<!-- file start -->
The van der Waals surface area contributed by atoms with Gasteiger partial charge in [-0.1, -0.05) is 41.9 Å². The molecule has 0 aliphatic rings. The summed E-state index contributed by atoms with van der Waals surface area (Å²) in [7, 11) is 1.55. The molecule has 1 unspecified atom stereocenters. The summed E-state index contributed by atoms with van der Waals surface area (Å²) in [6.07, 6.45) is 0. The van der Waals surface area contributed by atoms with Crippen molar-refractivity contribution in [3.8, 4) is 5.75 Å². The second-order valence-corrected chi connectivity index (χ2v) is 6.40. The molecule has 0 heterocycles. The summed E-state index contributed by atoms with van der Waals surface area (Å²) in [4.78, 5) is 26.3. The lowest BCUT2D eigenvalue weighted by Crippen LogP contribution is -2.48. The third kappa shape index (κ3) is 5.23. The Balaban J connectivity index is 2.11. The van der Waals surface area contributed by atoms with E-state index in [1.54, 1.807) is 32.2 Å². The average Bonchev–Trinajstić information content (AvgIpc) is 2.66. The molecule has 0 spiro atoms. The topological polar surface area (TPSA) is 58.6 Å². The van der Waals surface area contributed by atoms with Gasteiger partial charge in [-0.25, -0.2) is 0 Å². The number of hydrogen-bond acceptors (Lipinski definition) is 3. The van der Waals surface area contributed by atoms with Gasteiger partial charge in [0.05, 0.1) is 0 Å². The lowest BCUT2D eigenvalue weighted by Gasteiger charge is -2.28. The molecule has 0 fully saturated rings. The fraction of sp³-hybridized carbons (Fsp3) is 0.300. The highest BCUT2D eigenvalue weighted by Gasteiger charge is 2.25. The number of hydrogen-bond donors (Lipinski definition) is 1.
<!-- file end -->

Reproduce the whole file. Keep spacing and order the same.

The van der Waals surface area contributed by atoms with Gasteiger partial charge in [-0.1, -0.05) is 41.9 Å². The molecule has 0 aliphatic rings. The summed E-state index contributed by atoms with van der Waals surface area (Å²) in [7, 11) is 1.55. The molecule has 1 unspecified atom stereocenters. The summed E-state index contributed by atoms with van der Waals surface area (Å²) in [6.07, 6.45) is 0. The van der Waals surface area contributed by atoms with Crippen molar-refractivity contribution in [3.8, 4) is 5.75 Å². The second-order valence-corrected chi connectivity index (χ2v) is 6.40. The molecule has 0 heterocycles. The summed E-state index contributed by atoms with van der Waals surface area (Å²) in [4.78, 5) is 26.3. The lowest BCUT2D eigenvalue weighted by Crippen LogP contribution is -2.48. The third kappa shape index (κ3) is 5.23. The Balaban J connectivity index is 2.11. The van der Waals surface area contributed by atoms with E-state index in [1.54, 1.807) is 32.2 Å². The average Bonchev–Trinajstić information content (AvgIpc) is 2.66. The molecule has 0 spiro atoms. The topological polar surface area (TPSA) is 58.6 Å². The van der Waals surface area contributed by atoms with Gasteiger partial charge in [-0.25, -0.2) is 0 Å². The number of hydrogen-bond acceptors (Lipinski definition) is 3. The van der Waals surface area contributed by atoms with Gasteiger partial charge in [0.05, 0.1) is 0 Å². The lowest BCUT2D eigenvalue weighted by Gasteiger charge is -2.28. The molecule has 0 fully saturated rings. The fraction of sp³-hybridized carbons (Fsp3) is 0.300. The highest BCUT2D eigenvalue weighted by Gasteiger charge is 2.25. The number of hydrogen-bond donors (Lipinski definition) is 1.